Coronavirus: Do health experts think the lockdown will work?

The lockdown is a 'disaster for the country and the economy'

BORDER POLICE patrol a nearly empty city center during a partial lockdown in early April (photo credit: NATI SHOHAT/FLASH90)
BORDER POLICE patrol a nearly empty city center during a partial lockdown in early April
(photo credit: NATI SHOHAT/FLASH90)
A total lockdown is death for the economy and was not necessary, according to several health experts, including coronavirus commissioner Prof. Ronni Gamzu.
“I recommended tightening the restrictions,” Gamzu said Thursday during a tour of Jerusalem. “The government made a different decision – and I respect it.”
He said the morbidity is worrying - Israel has hit nearly 7,000 new patients per day in the last few days, and more than 40 people died in the last 24 hours.
“It is very, very worrying,” Gamzu said. “Less could have possibly been closed, however. It does send a message to the public. If the government got to a place that it implemented such a total lockdown of the economy, it shows that the outbreak is really widespread.”
Prof. Zeev Rotstein, the head of Hadassah Medical Center, called the lockdown a “disaster for the country and the economy.”
He told The Jerusalem Post that it will leave families without income, self-employed workers without their businesses and even salaried employees without their jobs. He said it would also leave families alone on the High Holy Days.
“The question is whether the lockdown is justified with the number of infected people,” Rotstein said, explaining that while it will prevent gathering, what it won’t do is prevent undiagnosed sick people – especially in overcrowded haredi (ultra-Orthodox) and Arab neighborhoods – from spreading the disease within their own homes.
The Health Ministry has reported that infection spreads the most within nuclear families.
He said a short lockdown would have less economic damage, but with the high rate of infection it will not have the needed health impact. A longer lockdown will reduce daily patients, but “the price is enormous.”
Economic hardship can lead to higher rates of suicide, domestic violence and violence in general, among other challenges, health experts have warned.
Rotstein said that with such high infection rates, anything we do now might be just “a drop in the bucket.”
Moreover, he said he feels that while a very intense lockdown is being planned now, a lot of elements do not appear to contribute to reducing the infection rate.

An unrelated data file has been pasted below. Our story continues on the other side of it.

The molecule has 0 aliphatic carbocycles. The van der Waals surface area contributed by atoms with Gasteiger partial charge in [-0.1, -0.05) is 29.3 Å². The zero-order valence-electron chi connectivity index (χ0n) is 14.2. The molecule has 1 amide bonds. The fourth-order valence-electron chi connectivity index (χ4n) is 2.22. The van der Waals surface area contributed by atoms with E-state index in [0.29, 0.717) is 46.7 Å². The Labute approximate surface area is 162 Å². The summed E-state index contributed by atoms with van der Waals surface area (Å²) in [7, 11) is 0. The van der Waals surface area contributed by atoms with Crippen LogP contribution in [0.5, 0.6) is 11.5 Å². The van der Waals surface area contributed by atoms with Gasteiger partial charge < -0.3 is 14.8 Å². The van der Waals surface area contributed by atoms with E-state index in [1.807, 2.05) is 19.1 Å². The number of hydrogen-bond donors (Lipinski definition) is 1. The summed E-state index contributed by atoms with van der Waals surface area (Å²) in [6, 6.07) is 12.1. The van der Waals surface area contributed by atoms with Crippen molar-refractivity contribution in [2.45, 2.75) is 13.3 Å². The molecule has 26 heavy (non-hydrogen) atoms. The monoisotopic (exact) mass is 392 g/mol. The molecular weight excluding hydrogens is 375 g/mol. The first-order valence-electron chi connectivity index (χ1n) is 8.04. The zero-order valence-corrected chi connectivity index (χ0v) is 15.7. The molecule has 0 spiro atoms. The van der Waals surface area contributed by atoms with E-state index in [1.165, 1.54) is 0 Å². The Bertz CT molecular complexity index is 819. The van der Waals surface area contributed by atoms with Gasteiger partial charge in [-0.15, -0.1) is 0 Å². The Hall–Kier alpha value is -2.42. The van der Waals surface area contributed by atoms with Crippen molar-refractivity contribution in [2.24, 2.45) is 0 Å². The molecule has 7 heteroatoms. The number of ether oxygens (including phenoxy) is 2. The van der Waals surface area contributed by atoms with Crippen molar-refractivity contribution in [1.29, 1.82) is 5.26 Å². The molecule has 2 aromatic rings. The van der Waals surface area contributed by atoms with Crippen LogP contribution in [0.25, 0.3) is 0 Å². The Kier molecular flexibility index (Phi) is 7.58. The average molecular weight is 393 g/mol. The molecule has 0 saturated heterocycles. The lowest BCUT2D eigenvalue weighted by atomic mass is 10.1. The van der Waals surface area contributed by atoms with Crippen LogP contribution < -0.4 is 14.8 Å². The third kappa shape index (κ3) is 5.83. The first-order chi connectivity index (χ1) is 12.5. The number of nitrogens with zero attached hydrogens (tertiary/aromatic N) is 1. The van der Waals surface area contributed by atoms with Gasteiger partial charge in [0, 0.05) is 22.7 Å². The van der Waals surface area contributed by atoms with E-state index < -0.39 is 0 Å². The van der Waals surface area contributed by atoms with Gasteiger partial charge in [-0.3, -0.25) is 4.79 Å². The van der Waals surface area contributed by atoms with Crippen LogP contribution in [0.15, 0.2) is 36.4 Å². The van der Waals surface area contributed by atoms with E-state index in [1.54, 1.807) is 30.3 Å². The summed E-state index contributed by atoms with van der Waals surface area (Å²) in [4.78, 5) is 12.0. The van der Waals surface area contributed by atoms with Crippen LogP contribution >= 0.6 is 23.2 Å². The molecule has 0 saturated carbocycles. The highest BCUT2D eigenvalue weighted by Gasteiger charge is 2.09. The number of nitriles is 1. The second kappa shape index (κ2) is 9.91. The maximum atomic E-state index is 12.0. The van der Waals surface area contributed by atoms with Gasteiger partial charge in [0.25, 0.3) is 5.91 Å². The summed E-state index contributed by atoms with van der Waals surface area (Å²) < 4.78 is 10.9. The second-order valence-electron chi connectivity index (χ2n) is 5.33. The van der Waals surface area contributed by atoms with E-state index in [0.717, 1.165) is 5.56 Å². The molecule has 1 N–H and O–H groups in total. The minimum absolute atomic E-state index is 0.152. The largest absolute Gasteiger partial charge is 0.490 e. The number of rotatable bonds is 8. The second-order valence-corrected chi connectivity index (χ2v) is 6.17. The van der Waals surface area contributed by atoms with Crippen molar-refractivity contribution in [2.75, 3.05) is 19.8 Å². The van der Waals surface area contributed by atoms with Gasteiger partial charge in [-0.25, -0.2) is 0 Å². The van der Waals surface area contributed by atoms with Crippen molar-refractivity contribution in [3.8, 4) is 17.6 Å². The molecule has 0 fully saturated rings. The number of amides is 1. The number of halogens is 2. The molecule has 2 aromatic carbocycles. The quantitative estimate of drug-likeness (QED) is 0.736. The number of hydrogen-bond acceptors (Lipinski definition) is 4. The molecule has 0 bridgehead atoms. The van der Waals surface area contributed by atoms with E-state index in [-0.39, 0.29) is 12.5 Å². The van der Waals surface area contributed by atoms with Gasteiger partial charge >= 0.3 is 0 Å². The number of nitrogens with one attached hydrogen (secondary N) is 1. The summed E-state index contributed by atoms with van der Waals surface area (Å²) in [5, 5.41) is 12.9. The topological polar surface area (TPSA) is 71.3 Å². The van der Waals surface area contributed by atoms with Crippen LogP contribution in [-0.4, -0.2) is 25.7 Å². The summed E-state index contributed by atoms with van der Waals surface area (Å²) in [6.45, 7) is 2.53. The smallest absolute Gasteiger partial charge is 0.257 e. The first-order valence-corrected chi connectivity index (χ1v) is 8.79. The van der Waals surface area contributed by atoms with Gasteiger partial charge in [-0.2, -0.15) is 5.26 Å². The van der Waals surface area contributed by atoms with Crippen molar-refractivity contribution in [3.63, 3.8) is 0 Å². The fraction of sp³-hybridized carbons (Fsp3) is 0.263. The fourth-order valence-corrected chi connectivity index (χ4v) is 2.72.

“Why are they shutting down the airport?” Rotstein asked. “How is that connected to reducing the infection rate? On the contrary, people who plan to go abroad get tested. If they are found positive, they isolate themselves and therefore the number of spreaders is reduced.”
He said there are too many aspects of the lockdown with little or no epidemiological effect or that are too complicated, such as the decision that people can demonstrate but only in groups of 20 and not more than one kilometer from their homes.
This “unfortunate chaos” could lead the public to disrespect the directives, which would make the lockdown ineffective.
Cyrille Cohen, head of the immunotherapy laboratory at Bar-Ilan University, expressed similar sentiments.
He said that Israel needs the public to follow the rules in order to reduce infection, but he has little faith that this will happen because “people have lost trust in the government and its decisions.”
He said that the government’s lack of standardization has caused disillusionment. Citizens learned that those who shout loudest in the Knesset, and who are part of a sector that is well represented in the Knesset Coronavirus Committee, will get more.
“Everything has become political, not health based – that is the difference between the first and second closure,” Cohen stressed. “In the first closure, people believed that the government meant well. Right now, people do not trust.”
But the country is closing anyway. As such, said Rotstein and Cohen, the biggest question is what will happen after the lockdown: what other measures the country will take in order to prevent a third spike and closure.
“I hope that Prof. Gamzu and the other decision makers will use the days of quarantine to build an exit strategy, so maybe we can break free from the horror of coronavirus,” Rotstein said.
“I did not hear from our government any new policy for after the lockdown, I did not see any plan for changing the future,” Rotstein stressed. “How are we going to identify the superspreaders, isolate them and not all the people in the country next time? This is what bothers me.”
Cohen echoed his remarks: “I am very wary about the day after the lockdown – that we will not learn from our past mistakes,” he told the Post.
When the country reflects on how it handled this war, Israel will understand that its actions “caused an acute crisis in the public and a civil uprising,” Rotstein warned.
Added Cohen: “It’s a mess.”